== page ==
Quality, low prices and good service, no longer enough
Business today is so competitive, there is little difference between leader and runner-up in many product categories. Quality, low prices and good service are no longer guaranties of success and companies must find new ways of differentiating themselves.
These are some of the conclusions that Fred Crawford, executive vice-president at Cap \Gemini Ernst & Young's consumer product consulting practice, has reached during extensive recent research.
"Historically product features and functions were the primary determinants of value in business," said Crawford, who was in town last week to explain his findings to local Cap Gemini employees, clients and potential clients. "Today quality is merely the ante to get into the game."
Crawford, a marketer by trade has been conducting focus groups with consumers all his life. But in the last few years he has seen a sea change in attitudes.
"Businesses are always trying to improve their products," said Crawford. "But today, human values, such as trust, respect, honesty and dignity are becoming more important to consumers." Crawford cites Wal-Mart's "everyday low price" policy, as an example of how a company can promote "honesty."
"Wal-Mart does not offer the lowest price nor the highest quality on all items," said Crawford. "But it offers a good price relative to the quality offered. Consumers know that they can run into a Wal-Mart branch, buy a product and be fairly certain they are getting honest value for their money."
This strategy contrasts with those of retailers, which offer high-low strategies, that draw traffic with loss-leaders and hope that consumers pick up higher priced items to compensate.
But aren't honesty and trust, universal values that have always been important? "They have," said Crawford. "What's different today, is the degree to which they matter. A decade or two, consumers had more time, and could visit two or three stores before making a purchase. Today they don't have that luxury."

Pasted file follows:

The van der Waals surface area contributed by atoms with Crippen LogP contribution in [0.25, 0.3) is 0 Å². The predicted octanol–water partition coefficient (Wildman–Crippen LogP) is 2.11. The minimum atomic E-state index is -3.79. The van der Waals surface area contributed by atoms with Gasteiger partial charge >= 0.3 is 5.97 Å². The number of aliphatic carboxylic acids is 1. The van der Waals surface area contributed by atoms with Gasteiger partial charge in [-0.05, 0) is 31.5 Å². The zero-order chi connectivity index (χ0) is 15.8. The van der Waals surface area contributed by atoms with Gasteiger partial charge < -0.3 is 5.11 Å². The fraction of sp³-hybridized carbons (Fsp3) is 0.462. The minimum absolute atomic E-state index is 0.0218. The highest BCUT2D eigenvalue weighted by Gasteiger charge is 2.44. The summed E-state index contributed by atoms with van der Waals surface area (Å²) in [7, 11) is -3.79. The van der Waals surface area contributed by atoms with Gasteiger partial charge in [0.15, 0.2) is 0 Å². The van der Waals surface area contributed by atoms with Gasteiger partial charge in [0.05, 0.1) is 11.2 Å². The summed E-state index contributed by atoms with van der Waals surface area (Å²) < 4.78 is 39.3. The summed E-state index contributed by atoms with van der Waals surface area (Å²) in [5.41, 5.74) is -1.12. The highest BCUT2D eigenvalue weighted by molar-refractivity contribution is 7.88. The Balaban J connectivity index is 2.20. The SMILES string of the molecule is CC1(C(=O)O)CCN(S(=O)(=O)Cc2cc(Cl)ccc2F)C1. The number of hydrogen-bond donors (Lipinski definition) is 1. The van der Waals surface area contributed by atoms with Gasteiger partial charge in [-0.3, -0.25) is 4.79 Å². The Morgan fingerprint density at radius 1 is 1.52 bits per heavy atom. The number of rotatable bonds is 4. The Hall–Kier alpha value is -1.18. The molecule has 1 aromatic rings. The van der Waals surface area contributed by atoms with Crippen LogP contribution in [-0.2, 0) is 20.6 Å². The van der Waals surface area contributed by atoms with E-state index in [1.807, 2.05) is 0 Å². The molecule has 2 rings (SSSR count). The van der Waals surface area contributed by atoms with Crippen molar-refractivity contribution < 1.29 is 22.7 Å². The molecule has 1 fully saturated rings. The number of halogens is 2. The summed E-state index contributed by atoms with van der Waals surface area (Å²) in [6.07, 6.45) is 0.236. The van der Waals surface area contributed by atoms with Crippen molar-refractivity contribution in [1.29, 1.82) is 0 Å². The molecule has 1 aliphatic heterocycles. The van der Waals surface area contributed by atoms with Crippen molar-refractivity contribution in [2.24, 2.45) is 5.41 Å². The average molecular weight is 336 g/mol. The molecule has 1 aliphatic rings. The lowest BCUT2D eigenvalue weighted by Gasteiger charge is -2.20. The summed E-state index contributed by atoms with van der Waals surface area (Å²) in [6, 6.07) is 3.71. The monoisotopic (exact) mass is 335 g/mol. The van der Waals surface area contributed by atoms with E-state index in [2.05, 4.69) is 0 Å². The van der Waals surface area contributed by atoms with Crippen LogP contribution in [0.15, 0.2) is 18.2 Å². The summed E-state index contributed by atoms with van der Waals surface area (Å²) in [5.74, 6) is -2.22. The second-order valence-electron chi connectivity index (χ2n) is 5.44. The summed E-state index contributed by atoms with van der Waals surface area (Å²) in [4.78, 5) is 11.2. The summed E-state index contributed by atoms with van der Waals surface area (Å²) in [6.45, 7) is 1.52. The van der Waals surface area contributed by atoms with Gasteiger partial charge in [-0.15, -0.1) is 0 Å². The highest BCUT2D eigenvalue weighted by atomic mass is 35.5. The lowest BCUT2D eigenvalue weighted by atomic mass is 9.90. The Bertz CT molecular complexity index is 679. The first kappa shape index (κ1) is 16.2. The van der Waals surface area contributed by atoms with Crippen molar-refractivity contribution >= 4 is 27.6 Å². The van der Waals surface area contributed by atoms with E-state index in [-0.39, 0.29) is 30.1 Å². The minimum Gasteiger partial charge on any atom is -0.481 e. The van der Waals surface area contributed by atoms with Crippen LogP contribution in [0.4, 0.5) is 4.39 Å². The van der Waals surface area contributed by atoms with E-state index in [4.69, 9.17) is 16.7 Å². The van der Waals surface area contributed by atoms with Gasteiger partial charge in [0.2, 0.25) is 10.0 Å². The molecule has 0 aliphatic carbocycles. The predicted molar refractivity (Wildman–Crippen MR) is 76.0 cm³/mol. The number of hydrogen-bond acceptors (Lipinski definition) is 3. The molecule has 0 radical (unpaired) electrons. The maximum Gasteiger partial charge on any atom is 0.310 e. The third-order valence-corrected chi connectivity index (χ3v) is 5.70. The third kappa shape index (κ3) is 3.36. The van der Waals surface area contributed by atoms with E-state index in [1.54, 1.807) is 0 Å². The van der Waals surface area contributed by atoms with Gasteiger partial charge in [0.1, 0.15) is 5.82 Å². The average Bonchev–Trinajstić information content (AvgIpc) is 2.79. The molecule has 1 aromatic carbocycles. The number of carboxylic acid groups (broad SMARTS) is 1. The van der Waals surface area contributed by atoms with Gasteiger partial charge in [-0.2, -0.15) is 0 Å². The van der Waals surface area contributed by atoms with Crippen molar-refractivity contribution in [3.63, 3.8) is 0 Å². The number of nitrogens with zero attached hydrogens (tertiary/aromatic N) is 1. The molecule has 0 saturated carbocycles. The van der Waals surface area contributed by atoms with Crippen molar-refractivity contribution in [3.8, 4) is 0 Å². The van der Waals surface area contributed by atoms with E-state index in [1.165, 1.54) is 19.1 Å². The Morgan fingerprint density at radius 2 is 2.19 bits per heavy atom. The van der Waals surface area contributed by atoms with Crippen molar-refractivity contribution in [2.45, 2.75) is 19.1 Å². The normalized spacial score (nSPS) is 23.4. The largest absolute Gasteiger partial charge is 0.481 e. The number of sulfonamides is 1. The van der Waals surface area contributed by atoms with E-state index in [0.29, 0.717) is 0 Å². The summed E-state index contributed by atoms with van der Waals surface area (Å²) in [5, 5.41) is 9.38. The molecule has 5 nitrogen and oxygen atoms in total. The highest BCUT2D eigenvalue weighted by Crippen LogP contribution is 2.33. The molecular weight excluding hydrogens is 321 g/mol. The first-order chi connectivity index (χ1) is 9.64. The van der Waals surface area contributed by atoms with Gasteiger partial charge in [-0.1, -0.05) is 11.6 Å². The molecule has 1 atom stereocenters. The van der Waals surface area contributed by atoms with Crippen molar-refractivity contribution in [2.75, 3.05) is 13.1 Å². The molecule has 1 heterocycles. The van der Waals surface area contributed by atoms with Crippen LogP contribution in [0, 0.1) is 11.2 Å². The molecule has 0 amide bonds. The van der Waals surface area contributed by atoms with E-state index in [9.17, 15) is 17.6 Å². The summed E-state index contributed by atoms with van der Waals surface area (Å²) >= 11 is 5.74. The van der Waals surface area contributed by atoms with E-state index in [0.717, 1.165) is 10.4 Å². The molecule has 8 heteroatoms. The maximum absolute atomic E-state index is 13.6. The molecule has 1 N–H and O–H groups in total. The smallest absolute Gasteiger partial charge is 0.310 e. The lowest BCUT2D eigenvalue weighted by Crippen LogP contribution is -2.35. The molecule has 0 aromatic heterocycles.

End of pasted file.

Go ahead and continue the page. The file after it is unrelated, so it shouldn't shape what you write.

Crawford's extensive research, conducted by Internet and telephone polling among 5,000 subjects revealed more than a few surprises. Consumers are not looking for the cheapest price nor the best quality. In fact consumers don't expect businesses to excel at everything. But they do want to be treated as human beings who matter.
In practice that means companies should try to dominate in only one of the five elements of a commercial transaction said Crawford. These he defines as price, product, access, service and customer experience. Of the other categories, the company has to differentiate itself in one, and to perform at or slightly above industry standards in others.
For example BMW is a great luxury car. But the market is crowded with a variety of players with similar offerings such as Lexus, Mercedes and Volvo. So BMW stands out by focusing on the customer experience part of the commercial transaction. It's slogan the "ultimate driving experience," extends beyond what takes place on the road.
"When my car is due for an oil change, the dealer calls me," said Crawford. "If I say I'm too busy, they offer to pick up my car. If I need my car, they'll leave me a loaner." With that kind of service it's no wonder BMW is seeing such success, said Crawford.
Crawford is so convinced by the results of his research, that he has parlayed them into a book, which he co-authored with futurologist Ryan Mathews titled The Myth of Excellence: Why great companies never try to be the best at everything." The "myth" being that companies have to be good at everything to succeed.
Cap Gemini was very supportive, giving Crawford time off to promote the book. The company also bought so many copies to hand out to actual and potential clients, the book even make it briefly onto the business best-seller list.
North of the border, Crawford cites Canadian Tire as an example of a company that is succeeding in a competitive sector where there is little differentiation by promoting values, in this case: patriotism.
"The highlight the fact they are Canada's company in a variety subtle and not so subtle ways including their name, corporate color, advertising and the promotion of Canadian suppliers. And it works," said Crawford. "Remember, "think values, not value."
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|© 2001 Peter Diekmeyer Communications Inc.|